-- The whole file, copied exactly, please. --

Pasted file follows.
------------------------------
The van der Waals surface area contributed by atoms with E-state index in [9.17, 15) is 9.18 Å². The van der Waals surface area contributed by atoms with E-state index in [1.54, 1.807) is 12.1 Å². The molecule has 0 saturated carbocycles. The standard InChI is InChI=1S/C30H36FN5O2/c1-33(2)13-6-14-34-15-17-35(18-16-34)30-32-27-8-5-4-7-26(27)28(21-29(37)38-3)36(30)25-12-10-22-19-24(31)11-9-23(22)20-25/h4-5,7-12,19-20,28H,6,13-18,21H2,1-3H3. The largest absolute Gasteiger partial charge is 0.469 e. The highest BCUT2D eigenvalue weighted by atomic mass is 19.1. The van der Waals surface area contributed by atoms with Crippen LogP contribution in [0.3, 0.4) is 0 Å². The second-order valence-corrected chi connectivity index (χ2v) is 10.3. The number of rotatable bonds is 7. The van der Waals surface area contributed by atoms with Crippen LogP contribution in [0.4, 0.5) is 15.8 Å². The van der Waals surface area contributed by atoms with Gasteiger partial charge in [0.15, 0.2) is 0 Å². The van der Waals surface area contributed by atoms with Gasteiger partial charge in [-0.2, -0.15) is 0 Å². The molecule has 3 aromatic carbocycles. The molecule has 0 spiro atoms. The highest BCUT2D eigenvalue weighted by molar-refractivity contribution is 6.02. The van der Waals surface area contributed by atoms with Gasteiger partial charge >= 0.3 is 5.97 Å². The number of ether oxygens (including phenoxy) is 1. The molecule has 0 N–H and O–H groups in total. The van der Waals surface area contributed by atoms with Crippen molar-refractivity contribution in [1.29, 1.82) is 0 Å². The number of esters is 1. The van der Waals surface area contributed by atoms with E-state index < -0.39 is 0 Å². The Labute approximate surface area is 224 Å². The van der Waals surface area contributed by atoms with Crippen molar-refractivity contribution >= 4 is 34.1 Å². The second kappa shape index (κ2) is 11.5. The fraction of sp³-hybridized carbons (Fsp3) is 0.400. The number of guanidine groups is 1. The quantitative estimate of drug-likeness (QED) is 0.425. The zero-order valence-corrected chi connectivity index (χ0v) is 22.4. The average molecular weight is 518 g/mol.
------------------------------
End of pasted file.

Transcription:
The van der Waals surface area contributed by atoms with E-state index in [9.17, 15) is 9.18 Å². The van der Waals surface area contributed by atoms with E-state index in [1.54, 1.807) is 12.1 Å². The molecule has 0 saturated carbocycles. The standard InChI is InChI=1S/C30H36FN5O2/c1-33(2)13-6-14-34-15-17-35(18-16-34)30-32-27-8-5-4-7-26(27)28(21-29(37)38-3)36(30)25-12-10-22-19-24(31)11-9-23(22)20-25/h4-5,7-12,19-20,28H,6,13-18,21H2,1-3H3. The largest absolute Gasteiger partial charge is 0.469 e. The highest BCUT2D eigenvalue weighted by atomic mass is 19.1. The van der Waals surface area contributed by atoms with Crippen LogP contribution in [0.3, 0.4) is 0 Å². The second-order valence-corrected chi connectivity index (χ2v) is 10.3. The number of rotatable bonds is 7. The van der Waals surface area contributed by atoms with Crippen LogP contribution in [0.4, 0.5) is 15.8 Å². The van der Waals surface area contributed by atoms with Gasteiger partial charge in [0.15, 0.2) is 0 Å². The van der Waals surface area contributed by atoms with Gasteiger partial charge in [-0.2, -0.15) is 0 Å². The molecule has 3 aromatic carbocycles. The molecule has 0 spiro atoms. The highest BCUT2D eigenvalue weighted by molar-refractivity contribution is 6.02. The van der Waals surface area contributed by atoms with Gasteiger partial charge >= 0.3 is 5.97 Å². The number of ether oxygens (including phenoxy) is 1. The molecule has 0 N–H and O–H groups in total. The van der Waals surface area contributed by atoms with Crippen molar-refractivity contribution in [1.29, 1.82) is 0 Å². The number of esters is 1. The van der Waals surface area contributed by atoms with E-state index < -0.39 is 0 Å². The Labute approximate surface area is 224 Å². The van der Waals surface area contributed by atoms with Crippen molar-refractivity contribution >= 4 is 34.1 Å². The second kappa shape index (κ2) is 11.5. The fraction of sp³-hybridized carbons (Fsp3) is 0.400. The number of guanidine groups is 1. The quantitative estimate of drug-likeness (QED) is 0.425. The zero-order valence-corrected chi connectivity index (χ0v) is 22.4. The average molecular weight is 518 g/mol.